Discalimer: Really, mistaking me for Douglas Adams is a little stupid.
Arthur had had his first car for approximately 3 ½ days before it broke down.
He lived in London, due to a terrible mistake which had occurred just after he left university. His car was in the middle of an unfathomably quiet back street, late on a wet, windy Saturday night in 1973.
The engine had completely given up on him, apart from the odd snigger at his complete inability to fix it.
Rain was streaming into his ears, and just as Arthur Dent was beginning to think he could take no more, the street light above him went out.
Knowing that he was a good eight miles from his home, and that there was no way of getting the car back on the road on his own, Arthur wandered out into the main street.
All downstairs windows were boarded up and all upstairs ones glowing with warm light, which was more or less entirely not willing to glow upon a gloomy, soggy young man such as Arthur.
It was then that the scrambling came to his ears and not so much later, that the policeman turned the corner. About three seconds then elapsed before someone else rounded the corner. He was a small, wiry man, who could not, for one reason or another, stand up properly. This was all Arthur could make out in the darkness. The man lunged at the policeman, and hung onto him by the lapels.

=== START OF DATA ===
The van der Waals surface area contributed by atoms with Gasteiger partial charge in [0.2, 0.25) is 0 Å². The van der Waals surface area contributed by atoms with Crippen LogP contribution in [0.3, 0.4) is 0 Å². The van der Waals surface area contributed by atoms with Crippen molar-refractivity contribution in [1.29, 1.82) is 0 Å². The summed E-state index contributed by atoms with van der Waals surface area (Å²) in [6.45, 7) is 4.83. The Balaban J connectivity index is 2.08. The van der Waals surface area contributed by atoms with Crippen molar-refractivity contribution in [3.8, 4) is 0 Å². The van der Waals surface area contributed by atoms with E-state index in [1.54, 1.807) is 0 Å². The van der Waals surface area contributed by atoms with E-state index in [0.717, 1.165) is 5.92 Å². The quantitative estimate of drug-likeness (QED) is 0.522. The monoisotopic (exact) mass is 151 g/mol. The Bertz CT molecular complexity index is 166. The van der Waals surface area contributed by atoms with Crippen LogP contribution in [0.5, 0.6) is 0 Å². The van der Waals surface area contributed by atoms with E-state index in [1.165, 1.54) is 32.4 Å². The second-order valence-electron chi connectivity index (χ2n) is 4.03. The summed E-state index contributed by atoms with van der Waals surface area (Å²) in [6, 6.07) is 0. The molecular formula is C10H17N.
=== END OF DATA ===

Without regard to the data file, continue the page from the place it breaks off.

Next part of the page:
"Please, baby, tell me you know the way to Betelgeuse!" he cried.
Arthur, who had been feeling inexplicably drawn to the situation, stopped. The man was evidently in need of help, of some sort.
"Don't you think it's time you went home, sir?" said the policeman wearily.
"I'm trying to, baby, I'm trying to!"
Arthur began to walk again, and when he was within three yards, the eyes of both men rested on him. This made Arthur nervous. It didn't get much better when he realised the man hanging onto the policeman was smiling at him. But the smile was hopeful, pleading. "Hello," he said, in a voice that made it sound like he was talking to an adorable dog.